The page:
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Flashcards in Renal Homeostasis Deck (37)
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What is the normal percent total body weight of water?

• 60% (42L in a 70kg adult)


What percentage of Total Body Water is found in:
• Muscle
• Skeleton
• Organs
• Adipose Tissue

***What is the % or water in these tissues?

• 43% Total Body Weight
• 76% of tissue is H2O

• 16% Total Body Weight
• 22% of tissue is H2O

• 6% Total Body Weight
• 75% of tissue is H2O

• 10% Total Body Weight
• ~10% of tissue is H2O


What is the relationship between body fat and Water?
• why is this an important relationship?

• Increased % body fat causes Decreased percentage of H2O (a direct inverse proportion)

• Important because you need a high % H2O to maintain a normal metabolic rate


What are the 3 general methods of food intake?
• variable for constant?
• amount taken in?
• Relative Abundance?

2.5 L a day are taken in via:
• Oxidative Metabolism (0.3 L)
• Water Content of Food (2.2 L a day from both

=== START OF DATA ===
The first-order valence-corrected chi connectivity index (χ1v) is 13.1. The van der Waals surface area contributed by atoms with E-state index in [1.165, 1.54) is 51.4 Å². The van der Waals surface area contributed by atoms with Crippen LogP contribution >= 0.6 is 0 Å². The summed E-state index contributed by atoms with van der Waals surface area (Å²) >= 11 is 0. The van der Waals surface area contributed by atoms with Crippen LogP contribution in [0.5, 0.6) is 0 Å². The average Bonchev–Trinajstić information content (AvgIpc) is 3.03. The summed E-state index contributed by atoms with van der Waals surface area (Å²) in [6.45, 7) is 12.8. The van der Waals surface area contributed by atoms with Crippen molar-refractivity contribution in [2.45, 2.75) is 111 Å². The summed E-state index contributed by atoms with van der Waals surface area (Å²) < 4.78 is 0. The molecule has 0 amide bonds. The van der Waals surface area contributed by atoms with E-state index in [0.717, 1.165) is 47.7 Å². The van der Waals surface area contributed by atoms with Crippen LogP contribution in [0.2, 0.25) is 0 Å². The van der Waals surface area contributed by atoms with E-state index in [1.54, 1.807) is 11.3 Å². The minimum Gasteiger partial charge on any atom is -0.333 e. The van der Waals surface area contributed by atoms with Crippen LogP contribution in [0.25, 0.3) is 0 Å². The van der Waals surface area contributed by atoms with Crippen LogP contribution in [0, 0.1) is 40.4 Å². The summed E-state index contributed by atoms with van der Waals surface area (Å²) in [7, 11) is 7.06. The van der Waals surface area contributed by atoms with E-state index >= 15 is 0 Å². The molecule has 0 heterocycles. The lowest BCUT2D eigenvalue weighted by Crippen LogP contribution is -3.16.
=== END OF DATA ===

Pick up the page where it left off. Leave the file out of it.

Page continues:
• Drink


What are the 3 predominant methods of output?

• Urine (most fluid eliminated this way)
• Insensible Water Loss (second most)
• Feces (less H2O loss)


T or F: like fluid intake, urinary fluid output is highly variable.

False, urinary fluid output is highly regulated


What is referred to by insensible water loss?
• when can this loss become excessive?

• H2O lost through skin and lungs without knowing its happening

• BURN patients may loos up to 5L per day.


What are the primary metabolic waste products taken care of by the kidney?

• Urea
• Uric Acid
• Creatinine


Non-Filtration (endocrine) functions performed by the kidney.
• how is homeostasis maintained by each of these?

• EPO production - RBC produciton
• 1,25-dihydroxyvitamin D3 - Calcium and Phosphate Balance
• Renin and Angiotensin II production - sodium balance
• GLUCONEOGENESIS - in fasting via amino acids


Why is sodium balance by RAAS important?

• Because Blood Volume is critical in cardiac function


What are the body's 4 open systems?
• what makes them open?
• does fluid leak occur?

• Lung
• Kidney
• GI tract
• Skin

***Open because they are in direct contact with the external environment

***Fluid doesn't necessarily leak out because these tissues have barrier function


What are the two fluid compartment?
• amount of body fluid in each of them?
• Sub-compartments?

Intra cellular fluid (ICF)